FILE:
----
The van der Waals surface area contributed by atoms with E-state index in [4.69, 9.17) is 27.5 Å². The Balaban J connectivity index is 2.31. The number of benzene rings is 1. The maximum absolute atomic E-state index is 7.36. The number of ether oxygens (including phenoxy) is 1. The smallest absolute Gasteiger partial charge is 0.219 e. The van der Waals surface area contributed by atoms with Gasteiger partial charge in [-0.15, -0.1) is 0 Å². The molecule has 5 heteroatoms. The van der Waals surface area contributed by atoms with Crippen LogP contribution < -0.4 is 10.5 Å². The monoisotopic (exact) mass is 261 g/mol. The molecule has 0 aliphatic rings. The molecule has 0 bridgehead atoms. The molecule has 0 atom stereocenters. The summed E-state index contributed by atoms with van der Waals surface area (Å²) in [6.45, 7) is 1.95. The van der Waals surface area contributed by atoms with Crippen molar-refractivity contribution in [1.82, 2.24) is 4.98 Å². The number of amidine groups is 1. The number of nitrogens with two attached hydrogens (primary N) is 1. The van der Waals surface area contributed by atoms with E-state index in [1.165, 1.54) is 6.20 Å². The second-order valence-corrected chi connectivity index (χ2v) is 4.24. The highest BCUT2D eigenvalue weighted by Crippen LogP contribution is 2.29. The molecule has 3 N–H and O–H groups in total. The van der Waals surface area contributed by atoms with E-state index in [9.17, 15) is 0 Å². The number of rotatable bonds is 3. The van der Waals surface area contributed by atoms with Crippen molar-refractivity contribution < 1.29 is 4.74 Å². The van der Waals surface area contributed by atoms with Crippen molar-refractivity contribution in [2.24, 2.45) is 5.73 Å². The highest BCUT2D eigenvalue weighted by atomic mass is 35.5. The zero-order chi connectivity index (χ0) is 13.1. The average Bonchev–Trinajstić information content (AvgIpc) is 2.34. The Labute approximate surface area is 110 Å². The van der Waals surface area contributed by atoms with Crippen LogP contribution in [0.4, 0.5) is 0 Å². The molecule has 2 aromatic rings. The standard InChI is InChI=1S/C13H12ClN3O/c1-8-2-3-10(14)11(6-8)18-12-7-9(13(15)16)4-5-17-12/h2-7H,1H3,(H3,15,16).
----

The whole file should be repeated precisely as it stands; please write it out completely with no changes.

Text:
The van der Waals surface area contributed by atoms with E-state index in [4.69, 9.17) is 27.5 Å². The Balaban J connectivity index is 2.31. The number of benzene rings is 1. The maximum absolute atomic E-state index is 7.36. The number of ether oxygens (including phenoxy) is 1. The smallest absolute Gasteiger partial charge is 0.219 e. The van der Waals surface area contributed by atoms with Gasteiger partial charge in [-0.15, -0.1) is 0 Å². The molecule has 5 heteroatoms. The van der Waals surface area contributed by atoms with Crippen LogP contribution < -0.4 is 10.5 Å². The monoisotopic (exact) mass is 261 g/mol. The molecule has 0 aliphatic rings. The molecule has 0 bridgehead atoms. The molecule has 0 atom stereocenters. The summed E-state index contributed by atoms with van der Waals surface area (Å²) in [6.45, 7) is 1.95. The van der Waals surface area contributed by atoms with Crippen molar-refractivity contribution in [1.82, 2.24) is 4.98 Å². The number of amidine groups is 1. The number of nitrogens with two attached hydrogens (primary N) is 1. The van der Waals surface area contributed by atoms with E-state index in [1.165, 1.54) is 6.20 Å². The second-order valence-corrected chi connectivity index (χ2v) is 4.24. The highest BCUT2D eigenvalue weighted by Crippen LogP contribution is 2.29. The molecule has 3 N–H and O–H groups in total. The van der Waals surface area contributed by atoms with E-state index in [9.17, 15) is 0 Å². The number of rotatable bonds is 3. The van der Waals surface area contributed by atoms with Crippen molar-refractivity contribution < 1.29 is 4.74 Å². The van der Waals surface area contributed by atoms with Crippen molar-refractivity contribution in [2.24, 2.45) is 5.73 Å². The highest BCUT2D eigenvalue weighted by atomic mass is 35.5. The zero-order chi connectivity index (χ0) is 13.1. The average Bonchev–Trinajstić information content (AvgIpc) is 2.34. The Labute approximate surface area is 110 Å². The van der Waals surface area contributed by atoms with Crippen LogP contribution in [0.4, 0.5) is 0 Å². The molecule has 2 aromatic rings. The standard InChI is InChI=1S/C13H12ClN3O/c1-8-2-3-10(14)11(6-8)18-12-7-9(13(15)16)4-5-17-12/h2-7H,1H3,(H3,15,16).